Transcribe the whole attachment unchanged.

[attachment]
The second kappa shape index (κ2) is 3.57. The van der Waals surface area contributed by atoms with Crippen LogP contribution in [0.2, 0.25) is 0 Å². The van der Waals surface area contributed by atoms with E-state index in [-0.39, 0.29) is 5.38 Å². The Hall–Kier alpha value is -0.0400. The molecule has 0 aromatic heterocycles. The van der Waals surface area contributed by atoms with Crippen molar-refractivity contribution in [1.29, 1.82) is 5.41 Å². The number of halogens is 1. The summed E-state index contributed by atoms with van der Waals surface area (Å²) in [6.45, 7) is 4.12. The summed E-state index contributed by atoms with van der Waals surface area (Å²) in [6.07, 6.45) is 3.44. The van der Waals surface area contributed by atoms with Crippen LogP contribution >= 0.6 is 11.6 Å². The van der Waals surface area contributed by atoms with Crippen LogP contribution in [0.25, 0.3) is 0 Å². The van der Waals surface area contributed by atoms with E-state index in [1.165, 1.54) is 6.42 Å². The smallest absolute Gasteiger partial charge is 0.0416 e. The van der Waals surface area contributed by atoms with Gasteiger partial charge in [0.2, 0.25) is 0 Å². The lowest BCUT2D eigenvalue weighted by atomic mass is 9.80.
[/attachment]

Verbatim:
The second kappa shape index (κ2) is 3.57. The van der Waals surface area contributed by atoms with Crippen LogP contribution in [0.2, 0.25) is 0 Å². The van der Waals surface area contributed by atoms with E-state index in [-0.39, 0.29) is 5.38 Å². The Hall–Kier alpha value is -0.0400. The molecule has 0 aromatic heterocycles. The van der Waals surface area contributed by atoms with Crippen molar-refractivity contribution in [1.29, 1.82) is 5.41 Å². The number of halogens is 1. The summed E-state index contributed by atoms with van der Waals surface area (Å²) in [6.45, 7) is 4.12. The summed E-state index contributed by atoms with van der Waals surface area (Å²) in [6.07, 6.45) is 3.44. The van der Waals surface area contributed by atoms with Crippen LogP contribution >= 0.6 is 11.6 Å². The van der Waals surface area contributed by atoms with Crippen LogP contribution in [0.25, 0.3) is 0 Å². The van der Waals surface area contributed by atoms with E-state index in [1.165, 1.54) is 6.42 Å². The smallest absolute Gasteiger partial charge is 0.0416 e. The van der Waals surface area contributed by atoms with Gasteiger partial charge in [0.2, 0.25) is 0 Å². The lowest BCUT2D eigenvalue weighted by atomic mass is 9.80.